Incidental Language Acquisition Update 6

A quick review of what I am doing: I am taking a novel written in English in the public domain, and selecting words to translate to Spanish (without offering an explanation or translation). The aim is to see whether readers can incidentally learn these Spanish words just through reading them, rather than having their English meaning explicitly taught. This is called incidental learning.

The three editions have been completed – from least Spanish vocab to most Spanish vocab. The most Spanish text has 30,142 words, 8,074 of which are Spanish (26.8%). The middle text has 30,170 words, 7,176 of which are Spanish (23.8%). The least Spanish text has 30,088 words, 4,895 of which are Spanish (16.3%). All the illustrations have been captioned, the editions have been proofread, and after one last read-through they’ll be ready to go! At this point the focus has shifted from production to experimentation. I’ve entered the world of experimental design!

Again, I will have 4 groups – 3 experimental and 1 control. They will read the book over 1 week, and be asked not to translate any of the Spanish they encounter. Recently I’ve been designing the post-test, and have decided that it will consist of 5 parts.

  1. Pre-test Questionnaire
    1. This will ask questions about their language history, and their exposure to Through the Looking Glass.
  2. Comprehension Check
    1. This section will ask a few questions about the book just to make sure they read.
  3. Vocabulary Test
    1. The test will be done using the vocabulary knowledge scale, which looks like this:vocab_knowledge_scale
    2. The test will have 70 questions (even though far more words were tested in the respective editions). Each test will be unique, and will randomly select 70 vocabulary words from the list. For the 5% version, this means selecting half of each 20-word section. For the 10% version, this means selecting 1/3 of each 20-word section. For the 15% version, this means selecting 1/3 of each 20-word section.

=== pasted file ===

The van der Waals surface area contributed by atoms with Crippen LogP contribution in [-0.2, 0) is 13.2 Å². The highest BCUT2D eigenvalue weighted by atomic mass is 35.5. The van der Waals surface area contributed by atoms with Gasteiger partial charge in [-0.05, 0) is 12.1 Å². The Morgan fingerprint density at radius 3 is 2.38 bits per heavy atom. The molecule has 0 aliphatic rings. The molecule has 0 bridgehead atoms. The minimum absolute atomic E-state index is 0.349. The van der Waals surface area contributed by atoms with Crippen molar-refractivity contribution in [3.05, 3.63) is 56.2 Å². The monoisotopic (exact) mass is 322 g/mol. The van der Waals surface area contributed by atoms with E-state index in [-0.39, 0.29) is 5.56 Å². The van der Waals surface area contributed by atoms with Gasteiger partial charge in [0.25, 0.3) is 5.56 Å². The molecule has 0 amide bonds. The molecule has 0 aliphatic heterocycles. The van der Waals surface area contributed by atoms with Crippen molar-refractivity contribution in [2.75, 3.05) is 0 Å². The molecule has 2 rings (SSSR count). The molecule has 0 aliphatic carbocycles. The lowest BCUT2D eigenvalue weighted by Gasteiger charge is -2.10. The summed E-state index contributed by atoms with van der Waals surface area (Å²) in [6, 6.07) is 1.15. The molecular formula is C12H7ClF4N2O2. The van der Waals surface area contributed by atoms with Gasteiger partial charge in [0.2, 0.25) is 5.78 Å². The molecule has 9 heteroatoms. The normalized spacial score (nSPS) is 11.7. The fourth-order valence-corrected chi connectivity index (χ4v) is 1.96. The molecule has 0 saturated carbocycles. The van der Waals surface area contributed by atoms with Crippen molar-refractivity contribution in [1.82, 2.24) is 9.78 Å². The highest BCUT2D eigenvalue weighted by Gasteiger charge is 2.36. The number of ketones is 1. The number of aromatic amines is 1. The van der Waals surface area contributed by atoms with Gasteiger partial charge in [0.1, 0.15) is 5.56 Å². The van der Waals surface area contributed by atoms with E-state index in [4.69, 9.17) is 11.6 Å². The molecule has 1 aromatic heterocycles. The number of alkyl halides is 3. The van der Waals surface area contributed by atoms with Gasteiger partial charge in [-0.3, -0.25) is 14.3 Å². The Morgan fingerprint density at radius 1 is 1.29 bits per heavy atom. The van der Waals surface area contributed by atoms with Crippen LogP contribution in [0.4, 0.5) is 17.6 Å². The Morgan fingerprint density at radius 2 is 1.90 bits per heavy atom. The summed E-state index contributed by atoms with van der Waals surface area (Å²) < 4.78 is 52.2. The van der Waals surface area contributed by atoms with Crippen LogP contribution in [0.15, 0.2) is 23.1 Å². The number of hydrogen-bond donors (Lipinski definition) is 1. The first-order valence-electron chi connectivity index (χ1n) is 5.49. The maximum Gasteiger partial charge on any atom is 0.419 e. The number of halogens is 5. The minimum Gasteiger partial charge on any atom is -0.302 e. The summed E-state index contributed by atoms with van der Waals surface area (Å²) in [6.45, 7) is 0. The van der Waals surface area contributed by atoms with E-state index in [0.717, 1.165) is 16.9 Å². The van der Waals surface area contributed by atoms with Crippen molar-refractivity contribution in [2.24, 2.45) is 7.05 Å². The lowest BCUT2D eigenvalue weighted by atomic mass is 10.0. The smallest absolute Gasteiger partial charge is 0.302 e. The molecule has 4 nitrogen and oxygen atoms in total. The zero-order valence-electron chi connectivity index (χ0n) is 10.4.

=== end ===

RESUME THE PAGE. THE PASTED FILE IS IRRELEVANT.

4. Grammar Test
    1. The editions introduced a few elements of Spanish grammar, like using “no” to negate a word, and using adjectives after nouns, so to test these, participants will be asked to translate a phrase to Spanish (with words they have been exposed to) and will be given a word bank with three false words, and the rest correct. They must be placed in the correct order.
  5. Post-test Questionnaire
    1. This will ask about their experience reading the book (i.e. how easy, how difficult), and ask them to provide feedback on the experience and how it can be improved.

After obtaining test results, I’m interested in seeing:

  • Whether a word being illustrated will make it easier to recognize
  • At what frequency (i.e. how many times the word occurs in the text) the words become easier to recognize
  • Whether this method is actually viable, or if such a high percentage of Spanish words makes it too frustrating for the reader.

Next Steps (for this semester):